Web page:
By Hugh Bickerstaff, Chief Investment Officer at Investible
The pressure on corporates to optimise their current operations while simultaneously building their business for tomorrow is being felt more than ever.
Disruption is occurring everywhere and the rate and impact of emerging technologies is phenomenal, so massive in fact that even understanding and predicting what their business needs to look like for the future is a challenge beyond most if not all. One thing they do understand is that they need to be more agile to respond to a rapidly changing future – not an insignificant challenge given the speed and commitment required to change culture is second only to changing nature.
Corporates also understand that innovation and seeding new businesses or business models needs to be done outside of the day to day to have any chance of survival and scaling to a position where it can hold its own with the rest of the business. It is also recognised that this experimentation and innovation cannot and will not occur without failures. Therefore their culture has to allow (if not encourage) failure.
Innovation for corporates generally covers:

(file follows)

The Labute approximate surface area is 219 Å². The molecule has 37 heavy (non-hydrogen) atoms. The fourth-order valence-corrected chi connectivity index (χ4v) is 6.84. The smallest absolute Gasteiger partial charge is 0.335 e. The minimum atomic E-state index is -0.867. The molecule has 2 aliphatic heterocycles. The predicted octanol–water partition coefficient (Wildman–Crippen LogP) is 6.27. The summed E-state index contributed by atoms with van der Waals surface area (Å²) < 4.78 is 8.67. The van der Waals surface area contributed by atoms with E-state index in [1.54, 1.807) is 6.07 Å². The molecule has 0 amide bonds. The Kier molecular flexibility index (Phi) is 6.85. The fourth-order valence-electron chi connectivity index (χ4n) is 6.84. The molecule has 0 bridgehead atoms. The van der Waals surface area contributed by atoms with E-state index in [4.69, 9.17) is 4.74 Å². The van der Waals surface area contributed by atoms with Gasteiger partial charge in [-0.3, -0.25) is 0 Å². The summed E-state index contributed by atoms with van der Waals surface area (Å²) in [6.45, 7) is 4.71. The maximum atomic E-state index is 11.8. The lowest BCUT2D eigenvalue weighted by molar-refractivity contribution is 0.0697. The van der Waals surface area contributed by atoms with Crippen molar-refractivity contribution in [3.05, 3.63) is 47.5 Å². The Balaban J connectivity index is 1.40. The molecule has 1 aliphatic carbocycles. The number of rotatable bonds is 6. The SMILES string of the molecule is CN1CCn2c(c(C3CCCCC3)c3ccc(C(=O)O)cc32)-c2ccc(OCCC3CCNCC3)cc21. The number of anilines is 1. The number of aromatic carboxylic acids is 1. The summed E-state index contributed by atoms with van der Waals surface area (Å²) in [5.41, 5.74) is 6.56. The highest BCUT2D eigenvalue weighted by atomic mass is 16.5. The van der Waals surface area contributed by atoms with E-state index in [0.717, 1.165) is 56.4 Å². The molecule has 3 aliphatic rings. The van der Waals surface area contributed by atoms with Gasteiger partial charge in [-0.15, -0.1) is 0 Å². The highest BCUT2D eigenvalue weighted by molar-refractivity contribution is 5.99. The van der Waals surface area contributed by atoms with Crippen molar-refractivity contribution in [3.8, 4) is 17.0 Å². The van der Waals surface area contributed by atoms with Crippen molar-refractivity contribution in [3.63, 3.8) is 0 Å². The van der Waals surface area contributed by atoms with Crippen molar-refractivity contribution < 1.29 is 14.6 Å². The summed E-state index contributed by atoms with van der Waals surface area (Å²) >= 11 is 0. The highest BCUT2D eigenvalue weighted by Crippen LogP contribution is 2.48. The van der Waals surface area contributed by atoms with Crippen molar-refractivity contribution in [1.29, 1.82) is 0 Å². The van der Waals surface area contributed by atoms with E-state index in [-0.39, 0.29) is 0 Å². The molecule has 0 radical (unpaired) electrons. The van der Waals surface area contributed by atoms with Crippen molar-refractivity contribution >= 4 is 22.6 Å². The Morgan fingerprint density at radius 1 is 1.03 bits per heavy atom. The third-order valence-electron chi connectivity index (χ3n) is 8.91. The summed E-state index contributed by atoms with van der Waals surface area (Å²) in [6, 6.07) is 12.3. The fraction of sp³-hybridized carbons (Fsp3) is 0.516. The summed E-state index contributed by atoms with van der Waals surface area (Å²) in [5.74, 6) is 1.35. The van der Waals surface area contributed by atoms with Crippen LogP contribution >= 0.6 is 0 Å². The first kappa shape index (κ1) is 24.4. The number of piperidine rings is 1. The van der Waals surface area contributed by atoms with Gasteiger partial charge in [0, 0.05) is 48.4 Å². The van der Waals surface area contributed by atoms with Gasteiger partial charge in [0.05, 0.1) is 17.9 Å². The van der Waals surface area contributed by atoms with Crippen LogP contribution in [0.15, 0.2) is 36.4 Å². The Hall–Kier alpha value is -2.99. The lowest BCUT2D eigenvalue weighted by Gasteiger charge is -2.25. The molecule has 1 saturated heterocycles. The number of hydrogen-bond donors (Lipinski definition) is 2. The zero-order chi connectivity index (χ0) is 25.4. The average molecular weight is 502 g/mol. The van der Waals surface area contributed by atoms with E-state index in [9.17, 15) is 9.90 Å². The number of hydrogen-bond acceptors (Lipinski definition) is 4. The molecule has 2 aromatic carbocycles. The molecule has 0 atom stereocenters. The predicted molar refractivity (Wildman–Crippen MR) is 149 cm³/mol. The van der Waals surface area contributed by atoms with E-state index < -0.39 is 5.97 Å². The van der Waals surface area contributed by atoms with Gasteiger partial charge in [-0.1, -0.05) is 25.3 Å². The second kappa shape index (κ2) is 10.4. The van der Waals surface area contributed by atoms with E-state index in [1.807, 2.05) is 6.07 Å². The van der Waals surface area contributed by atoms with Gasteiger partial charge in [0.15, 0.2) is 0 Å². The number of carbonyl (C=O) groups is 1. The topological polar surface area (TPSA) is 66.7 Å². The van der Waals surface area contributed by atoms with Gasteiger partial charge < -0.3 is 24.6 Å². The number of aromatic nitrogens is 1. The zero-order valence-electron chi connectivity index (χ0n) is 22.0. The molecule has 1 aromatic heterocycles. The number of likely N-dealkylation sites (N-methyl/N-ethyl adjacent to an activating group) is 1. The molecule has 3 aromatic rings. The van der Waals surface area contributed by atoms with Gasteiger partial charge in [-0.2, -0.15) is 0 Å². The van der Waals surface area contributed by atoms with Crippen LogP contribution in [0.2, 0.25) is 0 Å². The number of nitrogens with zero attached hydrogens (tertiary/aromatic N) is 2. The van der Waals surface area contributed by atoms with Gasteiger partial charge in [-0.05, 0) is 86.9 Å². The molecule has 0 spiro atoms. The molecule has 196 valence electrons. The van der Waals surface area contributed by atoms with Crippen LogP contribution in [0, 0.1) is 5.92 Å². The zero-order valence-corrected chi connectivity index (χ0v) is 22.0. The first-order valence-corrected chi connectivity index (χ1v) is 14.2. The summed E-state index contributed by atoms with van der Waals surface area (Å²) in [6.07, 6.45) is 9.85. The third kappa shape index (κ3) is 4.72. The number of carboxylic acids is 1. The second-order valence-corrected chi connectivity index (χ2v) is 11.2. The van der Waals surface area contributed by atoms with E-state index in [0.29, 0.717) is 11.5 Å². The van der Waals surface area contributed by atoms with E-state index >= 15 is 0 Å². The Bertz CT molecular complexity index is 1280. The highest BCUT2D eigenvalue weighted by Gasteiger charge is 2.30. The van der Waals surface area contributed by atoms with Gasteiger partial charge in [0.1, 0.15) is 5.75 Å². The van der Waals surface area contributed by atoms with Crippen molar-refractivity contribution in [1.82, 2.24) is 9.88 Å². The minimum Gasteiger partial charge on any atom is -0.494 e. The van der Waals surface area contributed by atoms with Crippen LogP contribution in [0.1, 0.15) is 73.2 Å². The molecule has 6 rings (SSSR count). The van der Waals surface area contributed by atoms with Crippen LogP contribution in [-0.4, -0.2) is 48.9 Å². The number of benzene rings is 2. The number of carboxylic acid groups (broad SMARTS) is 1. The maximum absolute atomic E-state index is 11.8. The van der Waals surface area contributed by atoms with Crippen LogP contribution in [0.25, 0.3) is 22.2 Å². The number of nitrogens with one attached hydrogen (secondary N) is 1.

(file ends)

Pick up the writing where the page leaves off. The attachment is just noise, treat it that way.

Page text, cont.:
- Improving existing products or business models
- Doing a process they are already doing but better or more efficiently
- Doing new things that make the old obsolete
In pursuit this innovation they often embark on a transformation project sponsored from the top that:
- Starts with stopping doing things that they shouldn’t be (high effort for low return, end of life etc.)
- Brings in new capabilities (talent, tech and diversity)
- Digitises the customer engagement layer and in fact the whole customer experience
- Improves productivity
- Removes friction from the customer experience
- Makes sure projects are transformative and not just coolFinds great new talent
- Seeds separate digital businesses and then scales them
The internal transformation team often experience challenges as they are shackled with existing internal processes, structures, technology and decision-making that are onerous and slow to navigate.
In many cases existing people, processes, infrastructure and technology investments can be massive barriers to innovation and experimentation.
Thinking within the organisation can be closed due to threats to the status quo, a lack of diversity and fear of failure.